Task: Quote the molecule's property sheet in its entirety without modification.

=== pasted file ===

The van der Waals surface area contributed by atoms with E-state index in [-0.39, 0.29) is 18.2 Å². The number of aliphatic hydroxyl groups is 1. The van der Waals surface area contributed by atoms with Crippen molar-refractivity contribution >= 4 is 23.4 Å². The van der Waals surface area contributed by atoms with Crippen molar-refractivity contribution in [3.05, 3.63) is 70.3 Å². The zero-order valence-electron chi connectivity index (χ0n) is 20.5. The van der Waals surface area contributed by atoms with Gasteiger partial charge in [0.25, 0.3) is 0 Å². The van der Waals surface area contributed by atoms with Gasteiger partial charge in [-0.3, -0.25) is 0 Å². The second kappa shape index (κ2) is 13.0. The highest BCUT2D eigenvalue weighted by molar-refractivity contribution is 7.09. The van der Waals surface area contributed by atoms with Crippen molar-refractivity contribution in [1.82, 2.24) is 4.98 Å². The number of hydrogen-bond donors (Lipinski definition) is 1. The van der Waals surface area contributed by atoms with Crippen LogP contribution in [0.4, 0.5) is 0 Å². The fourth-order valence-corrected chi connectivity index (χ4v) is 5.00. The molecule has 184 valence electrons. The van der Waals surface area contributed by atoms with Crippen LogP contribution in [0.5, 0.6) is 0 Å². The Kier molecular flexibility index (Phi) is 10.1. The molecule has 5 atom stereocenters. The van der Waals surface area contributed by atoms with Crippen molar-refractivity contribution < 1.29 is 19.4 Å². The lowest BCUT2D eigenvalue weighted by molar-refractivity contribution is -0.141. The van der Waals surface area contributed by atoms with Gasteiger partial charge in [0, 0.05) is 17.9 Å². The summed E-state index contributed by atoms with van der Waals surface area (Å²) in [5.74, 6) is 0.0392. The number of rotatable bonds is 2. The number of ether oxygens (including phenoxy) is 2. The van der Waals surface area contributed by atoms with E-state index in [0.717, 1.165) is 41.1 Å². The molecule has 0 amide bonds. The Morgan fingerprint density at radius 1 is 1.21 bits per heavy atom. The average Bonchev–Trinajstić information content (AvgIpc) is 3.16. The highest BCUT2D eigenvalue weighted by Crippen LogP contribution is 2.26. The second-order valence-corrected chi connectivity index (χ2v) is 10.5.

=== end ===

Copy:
The van der Waals surface area contributed by atoms with E-state index in [-0.39, 0.29) is 18.2 Å². The number of aliphatic hydroxyl groups is 1. The van der Waals surface area contributed by atoms with Crippen molar-refractivity contribution >= 4 is 23.4 Å². The van der Waals surface area contributed by atoms with Crippen molar-refractivity contribution in [3.05, 3.63) is 70.3 Å². The zero-order valence-electron chi connectivity index (χ0n) is 20.5. The van der Waals surface area contributed by atoms with Gasteiger partial charge in [0.25, 0.3) is 0 Å². The van der Waals surface area contributed by atoms with Gasteiger partial charge in [-0.3, -0.25) is 0 Å². The second kappa shape index (κ2) is 13.0. The highest BCUT2D eigenvalue weighted by molar-refractivity contribution is 7.09. The van der Waals surface area contributed by atoms with Crippen molar-refractivity contribution in [1.82, 2.24) is 4.98 Å². The number of hydrogen-bond donors (Lipinski definition) is 1. The van der Waals surface area contributed by atoms with Crippen LogP contribution in [0.4, 0.5) is 0 Å². The fourth-order valence-corrected chi connectivity index (χ4v) is 5.00. The molecule has 184 valence electrons. The van der Waals surface area contributed by atoms with Crippen LogP contribution in [0.5, 0.6) is 0 Å². The Kier molecular flexibility index (Phi) is 10.1. The molecule has 5 atom stereocenters. The van der Waals surface area contributed by atoms with Crippen molar-refractivity contribution < 1.29 is 19.4 Å². The lowest BCUT2D eigenvalue weighted by molar-refractivity contribution is -0.141. The van der Waals surface area contributed by atoms with Gasteiger partial charge in [0, 0.05) is 17.9 Å². The summed E-state index contributed by atoms with van der Waals surface area (Å²) in [5.74, 6) is 0.0392. The number of rotatable bonds is 2. The number of ether oxygens (including phenoxy) is 2. The van der Waals surface area contributed by atoms with E-state index in [0.717, 1.165) is 41.1 Å². The molecule has 0 amide bonds. The Morgan fingerprint density at radius 1 is 1.21 bits per heavy atom. The average Bonchev–Trinajstić information content (AvgIpc) is 3.16. The highest BCUT2D eigenvalue weighted by Crippen LogP contribution is 2.26. The second-order valence-corrected chi connectivity index (χ2v) is 10.5.